On trip to Siberia, geography students get up-close look at changing climate

Media Credit: Courtesy of Dmitry Streletskiy

Dmitry Streletskiy, an assistant professor of geography, and Nikolay Shiklomanov, an associate professor of geography and international affairs, led a student team on a trip to two cities in the Siberia region of Russia.

Two geography professors took eight students on a trek last summer to a remote region of Russia to study how climate change is disrupting life in the rapidly warming Arctic.

Dmitry Streletskiy, an assistant professor of geography, and Nikolay Shiklomanov, an associate professor of geography and international affairs, led the student team on a trip to two cities in the Siberia region of Russia, working with students at Moscow State University to study changes to permafrost – the layer of always-frozen ground in the tundra – and the impact of the warming climate on the region’s infrastructure.

In Siberia, the group spent a month studying, measuring and characterizing soil, vegetation, permafrost and glaciers to determine how these elements had been affected by changing temperatures. They also worked within the cities Vorkuta and Salekhard, going to museums and talking to city officials about how rising temperatures have disrupted life and impacted future city planning.

“Climate change is definitely happening and it’s happening extremely fast,” Shiklomanov said. “And we can see it and document it if you go to a personal level, especially people living in the city.”

Last summer’s trip was the first time the two professors led a trip to Siberia and the first time the trip focused on urban sustainability in the Arctic. It was funded by a $3 million grant through the National Science Foundation.

Streletskiy said people living near the Arctic Circle feel the impacts of climate change directly because of melting ice caps and thawing permafrost. The Arctic region is warming at about twice the rate of other parts of the world, according to The New York Times.

“When people think about the Arctic, they think about the polar bears and ice, when in fact there are a lot of people living there and they’re at the front of those climate changes,” he said.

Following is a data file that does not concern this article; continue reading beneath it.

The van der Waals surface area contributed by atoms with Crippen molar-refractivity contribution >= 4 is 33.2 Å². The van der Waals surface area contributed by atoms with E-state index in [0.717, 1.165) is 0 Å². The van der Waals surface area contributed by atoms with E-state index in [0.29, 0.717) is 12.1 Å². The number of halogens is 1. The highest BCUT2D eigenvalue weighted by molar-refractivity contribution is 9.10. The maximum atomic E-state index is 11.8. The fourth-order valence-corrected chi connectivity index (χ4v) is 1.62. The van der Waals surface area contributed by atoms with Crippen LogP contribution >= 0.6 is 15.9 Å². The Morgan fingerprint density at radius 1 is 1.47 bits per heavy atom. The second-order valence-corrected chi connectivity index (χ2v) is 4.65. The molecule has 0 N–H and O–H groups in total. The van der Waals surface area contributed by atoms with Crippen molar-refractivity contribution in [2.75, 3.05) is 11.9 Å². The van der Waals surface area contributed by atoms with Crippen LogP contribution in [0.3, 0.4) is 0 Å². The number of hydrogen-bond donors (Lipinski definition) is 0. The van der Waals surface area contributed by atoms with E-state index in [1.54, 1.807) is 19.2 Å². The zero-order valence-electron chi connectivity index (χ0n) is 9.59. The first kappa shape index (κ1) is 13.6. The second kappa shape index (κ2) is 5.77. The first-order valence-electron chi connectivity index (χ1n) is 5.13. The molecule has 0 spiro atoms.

The students chosen to participate in the research were from a variety of disciplines, but most were members of Shiklomanov’s Arctic systems class.

Nina Feldman, a first-year graduate student of geography, was one of the eight students who made the trip after working with Streletskiy as a research assistant. She said Streletskiy asked if she would want to join the research team based on her interest in the region.

Feldman said the trip opened her eyes to the way that climate change was affecting different communities and made the changes in the environment appear more important to address.

“I really wanted a sense of what geography and environmental studies was going to be like in that field,” Feldman said. “Getting that side of it definitely made what we did a lot more important and impactful because people need someone to do this and there are people out there who need help.”

In the afternoons, students spent time recording and analyzing data. In the evenings, the group spent two hours in lectures, learning about the environment from students and faculty. The group also met with administrators at museums to learn more about how the thawing permafrost is leading to crumbling infrastructure and damaged buildings.

“I definitely got a first-hand experience as to how climate change is affecting people now and really harshly,” Feldman said. “The people who are in these cities say that their buildings are falling apart because the permafrost is thawing underneath it and it’s just risky formations.”

The two cities sit on the Arctic Circle and take nearly 11 hours to travel between. Salekhard is an oil and gas hub, with an increasing population because the thawing of permafrost is opening up new sectors of the economy. In contrast, Vorkuta, a former mining town, has a dwindling population near 60,000 because its mining industry is struggling, Streletskiy said.

The professors said next summer they plan to take students on another trip to Alaska, bringing students from GW as well as Moscow State University and other universities in Europe and South America to study climate change in locations like Anchorage or Fairbanks.

“We cannot force people to come, but I hope that some of those students who came with us to Siberia will be interested enough to stick with us,’” Shiklomanov said about the next group of travelers.

Caitlyn Phung contributed to reporting

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